Does your company’s business insurance cover the risks presented by the ordinary course of its operations? The unhappy lesson to the policyholder in Phusion Projects v. Selective Insurance, a December 2015 decision by an Illinois appellate court, is that the time to make that inquiry is before your company faces multiple lawsuits tied to the design of its product. And a sound way to manage the risk associated with your business is to undertake a risk audit against your risk management strategies.
The policyholder in Phusion Projects manufactured and distributed energy-infused alcoholic beverages. The manufacturer faced multiple lawsuits from people who claimed that the energy enhancers masked the high alcohol content of the beverages, causing consumers to drink beyond safe limits. By way of example, a claim presented the question of whether the death of someone struck by an Amtrak train while “mooning” was caused by her intoxication or whether her erratic behavior was caused as claimed by the energy enhancers in the alcoholic beverages that “caused” her to overindulge. Each of the claims involved irresponsible or erratic behavior involving intoxication coupled with the assertion that the energy enhancers masked the intoxicating effects. The appellate court affirmed a finding that there was no coverage for the manufacturer in any of the cases due to the “liquor liability” exclusion in the manufacturer’s insurance policy.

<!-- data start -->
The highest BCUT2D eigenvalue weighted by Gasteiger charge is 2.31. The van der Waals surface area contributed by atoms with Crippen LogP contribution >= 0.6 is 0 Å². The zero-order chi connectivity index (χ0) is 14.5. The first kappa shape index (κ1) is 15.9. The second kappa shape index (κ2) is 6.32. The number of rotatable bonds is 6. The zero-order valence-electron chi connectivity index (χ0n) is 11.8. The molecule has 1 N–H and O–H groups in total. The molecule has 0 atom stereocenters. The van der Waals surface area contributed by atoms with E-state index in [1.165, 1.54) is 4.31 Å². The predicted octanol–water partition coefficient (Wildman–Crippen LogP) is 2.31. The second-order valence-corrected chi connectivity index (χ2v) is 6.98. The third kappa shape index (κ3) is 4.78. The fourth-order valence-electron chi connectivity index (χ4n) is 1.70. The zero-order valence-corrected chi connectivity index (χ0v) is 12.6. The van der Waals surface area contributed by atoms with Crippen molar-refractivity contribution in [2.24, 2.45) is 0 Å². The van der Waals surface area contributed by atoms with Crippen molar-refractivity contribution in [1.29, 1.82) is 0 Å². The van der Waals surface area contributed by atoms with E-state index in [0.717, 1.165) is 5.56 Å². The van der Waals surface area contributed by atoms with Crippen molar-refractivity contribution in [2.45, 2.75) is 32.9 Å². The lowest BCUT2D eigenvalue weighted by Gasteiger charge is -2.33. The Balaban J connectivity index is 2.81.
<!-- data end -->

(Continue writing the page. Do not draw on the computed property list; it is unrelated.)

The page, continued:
The liquor liability exclusion in the insurance policy excluded coverage to the manufacturer for bodily injury or property damage for which an insured may be held liable by reason of causing or contributing to cause a person’s intoxication. The manufacturer argued that the claims did not fall within this exclusion because the claims against it were tied to the role played by the “energy enhancement” incorporated in the alcoholic beverages. It argued that the claims tied to the masking of intoxication caused by the products’ energy enhancement attributes could be separated from the claims tied to intoxication such that the claims were not solely claims for causing intoxication.
The same argument — that the claims were “stimulant liability” claims as opposed to “liquor liability” claims — had been rejected by a federal appellate court in the context of similar claims arising under a similar insurance policy. And the Illinois appellate court reached the same conclusion: It held that the issue presented inherently involved intoxication caused by the product, regardless of whether the stimulants masked or enhanced the intoxication.
The opinion does not indicate whether the manufacturer made a conscious choice to purchase insurance coverage subject to the liquor liability exclusion. It is possible that the company concluded that its exposure from claims arising from causing intoxication in connection with the sale of its alcoholic beverages was an acceptable business risk. However, this case serves as a reminder of the importance of evaluating the risks associated with one’s business and playing those risks out against the coverage and exclusions from coverage in the business’s insurance policies. The time spent with a risk audit before those risks actually hit can provide an effective tool for managing and controlling the costs presented when the risks become realities.
The case is Phusion Projects, Inc. and Phusion Projects, LLC v. Selective Insurance Company of South Carolina, 2015 IL App (1st) 150172, decided Dec. 18, 2015.